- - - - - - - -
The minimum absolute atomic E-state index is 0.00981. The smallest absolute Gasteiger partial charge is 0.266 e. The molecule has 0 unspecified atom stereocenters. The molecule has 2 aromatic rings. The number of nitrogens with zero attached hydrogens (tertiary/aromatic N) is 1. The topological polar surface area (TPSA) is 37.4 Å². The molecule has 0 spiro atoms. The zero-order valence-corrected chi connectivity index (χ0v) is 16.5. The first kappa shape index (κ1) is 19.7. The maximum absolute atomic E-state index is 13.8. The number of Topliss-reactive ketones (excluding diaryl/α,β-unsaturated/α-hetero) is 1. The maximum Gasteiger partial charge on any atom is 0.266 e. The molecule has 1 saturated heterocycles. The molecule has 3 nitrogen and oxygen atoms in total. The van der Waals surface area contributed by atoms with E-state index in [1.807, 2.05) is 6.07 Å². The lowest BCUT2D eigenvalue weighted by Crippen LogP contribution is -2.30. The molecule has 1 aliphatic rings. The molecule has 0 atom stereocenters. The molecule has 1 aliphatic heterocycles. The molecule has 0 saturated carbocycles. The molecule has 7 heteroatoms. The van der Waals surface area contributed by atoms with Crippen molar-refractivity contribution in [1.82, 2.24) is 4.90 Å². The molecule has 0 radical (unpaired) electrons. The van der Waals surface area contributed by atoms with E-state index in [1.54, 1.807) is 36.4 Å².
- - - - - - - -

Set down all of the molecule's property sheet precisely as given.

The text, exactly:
The minimum absolute atomic E-state index is 0.00981. The smallest absolute Gasteiger partial charge is 0.266 e. The molecule has 0 unspecified atom stereocenters. The molecule has 2 aromatic rings. The number of nitrogens with zero attached hydrogens (tertiary/aromatic N) is 1. The topological polar surface area (TPSA) is 37.4 Å². The molecule has 0 spiro atoms. The zero-order valence-corrected chi connectivity index (χ0v) is 16.5. The first kappa shape index (κ1) is 19.7. The maximum absolute atomic E-state index is 13.8. The number of Topliss-reactive ketones (excluding diaryl/α,β-unsaturated/α-hetero) is 1. The maximum Gasteiger partial charge on any atom is 0.266 e. The molecule has 1 saturated heterocycles. The molecule has 3 nitrogen and oxygen atoms in total. The van der Waals surface area contributed by atoms with E-state index in [1.807, 2.05) is 6.07 Å². The lowest BCUT2D eigenvalue weighted by Crippen LogP contribution is -2.30. The molecule has 1 aliphatic rings. The molecule has 0 atom stereocenters. The molecule has 1 aliphatic heterocycles. The molecule has 0 saturated carbocycles. The molecule has 7 heteroatoms. The van der Waals surface area contributed by atoms with Crippen molar-refractivity contribution in [1.82, 2.24) is 4.90 Å². The molecule has 0 radical (unpaired) electrons. The van der Waals surface area contributed by atoms with E-state index in [1.54, 1.807) is 36.4 Å².